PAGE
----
This is a post written for my Business Acumen for Artists students at UCT GSB.
Much of the criticism levelled against the use of a business plan for artists has been that many wanting to start a business have neither a need of venture capital nor a bank loan. Traditionally, business plans have been viewed as useful for these kinds of endeavours. I have changed the nature of this session to be focused on Creative Entrepreneurship because I do think there is a difference in how you should approach your business plan but am also in agreement that this kind of conceptualisation and planning are needed to start something which has validity and durability in the market - notwithstanding that it helps you build credibility with potential suppliers and customers. Thinking hard about what your business is really going to be about more clearly defines your offering and helps you notice the blindspots.
A business plan has been described as a roadmap – a way to plan how you get to your destination. Inherent in this thinking is the understanding that there is more than a singular way to get someplace. What are the resources, maps, means of transport you would need to get to where you need to?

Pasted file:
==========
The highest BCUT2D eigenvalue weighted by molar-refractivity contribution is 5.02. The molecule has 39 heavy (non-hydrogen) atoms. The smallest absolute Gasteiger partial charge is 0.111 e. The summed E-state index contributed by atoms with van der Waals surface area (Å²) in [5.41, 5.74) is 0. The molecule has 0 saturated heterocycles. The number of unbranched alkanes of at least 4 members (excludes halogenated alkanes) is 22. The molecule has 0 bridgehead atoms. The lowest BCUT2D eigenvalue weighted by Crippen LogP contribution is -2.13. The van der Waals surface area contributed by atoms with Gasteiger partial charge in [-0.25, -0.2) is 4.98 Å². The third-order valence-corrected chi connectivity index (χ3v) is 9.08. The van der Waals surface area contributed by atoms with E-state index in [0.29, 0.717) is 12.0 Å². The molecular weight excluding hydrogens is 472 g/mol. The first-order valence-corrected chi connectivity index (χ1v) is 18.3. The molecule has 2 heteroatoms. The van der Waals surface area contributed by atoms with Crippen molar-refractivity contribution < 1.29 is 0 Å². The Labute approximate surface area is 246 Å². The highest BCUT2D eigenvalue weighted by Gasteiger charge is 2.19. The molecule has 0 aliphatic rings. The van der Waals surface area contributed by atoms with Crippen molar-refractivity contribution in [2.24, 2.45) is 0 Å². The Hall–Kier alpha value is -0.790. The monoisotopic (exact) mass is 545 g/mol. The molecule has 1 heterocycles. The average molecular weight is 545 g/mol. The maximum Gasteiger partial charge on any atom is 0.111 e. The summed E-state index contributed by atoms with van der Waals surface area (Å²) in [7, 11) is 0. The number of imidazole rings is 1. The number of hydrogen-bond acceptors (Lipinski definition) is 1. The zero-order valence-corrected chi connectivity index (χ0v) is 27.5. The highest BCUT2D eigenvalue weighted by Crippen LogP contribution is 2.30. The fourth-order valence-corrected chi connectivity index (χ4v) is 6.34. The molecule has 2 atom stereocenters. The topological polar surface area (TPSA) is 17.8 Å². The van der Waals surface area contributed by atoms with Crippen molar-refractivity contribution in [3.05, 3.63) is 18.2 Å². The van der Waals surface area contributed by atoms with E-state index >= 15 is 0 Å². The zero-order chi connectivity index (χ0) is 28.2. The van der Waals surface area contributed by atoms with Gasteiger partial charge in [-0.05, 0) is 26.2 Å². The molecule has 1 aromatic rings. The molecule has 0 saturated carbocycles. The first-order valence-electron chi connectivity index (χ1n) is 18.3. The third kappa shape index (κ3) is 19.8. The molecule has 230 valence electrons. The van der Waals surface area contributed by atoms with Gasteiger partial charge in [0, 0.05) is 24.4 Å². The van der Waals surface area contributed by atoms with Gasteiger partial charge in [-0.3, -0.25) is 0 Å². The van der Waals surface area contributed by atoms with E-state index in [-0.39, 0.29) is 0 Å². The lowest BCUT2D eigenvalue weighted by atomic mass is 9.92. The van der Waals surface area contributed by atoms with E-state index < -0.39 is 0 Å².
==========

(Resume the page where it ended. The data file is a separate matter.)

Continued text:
Although a roadmap is important there are certain other things which I found to be as important. Firstly it is to understand the fundaments of what you are going to build. If your foundation is not strong enough, no manner of effort and determination will make it lasting. So the key question you need to ask yourself before you plan your journey is WHY?
What is the PURPOSE of what you want to build?
Next relates to the VALUES you will drive in your business.
What are the non negotiable in terms of what you want to build?
What are you going to stand for – what is the MANIFESTO behind what you are building?
What would make your business not worth doing?
Next comes the DIFFERENTIATION.
What makes your product/service special and different to other people operating in the same markets?
Define what you and WHAT YOU WON"T DO – by not being all things to all people, you generate a manageable lens for others to understand what your offering is and make it easier for them to choose you. don’t do everything.
What resources do you have?
Critical is the understanding of what your cashflow will look like. No matter how phenomenal your business is, without cash it will collapse.
What is your BURN RATE – how much does it cost to keep your business going? Daily, weekly, monthly and annually.
As this business plan is an EVOLVING document, it is important to revisit it monthly and ask yourself:
Where are we?
Are we on track – what do we need to do differently?
What have I learnt – what assumptions am I holding to be true which aren’t anymore?
Thanks to Dave Duarte for helping me formulate the questions for you!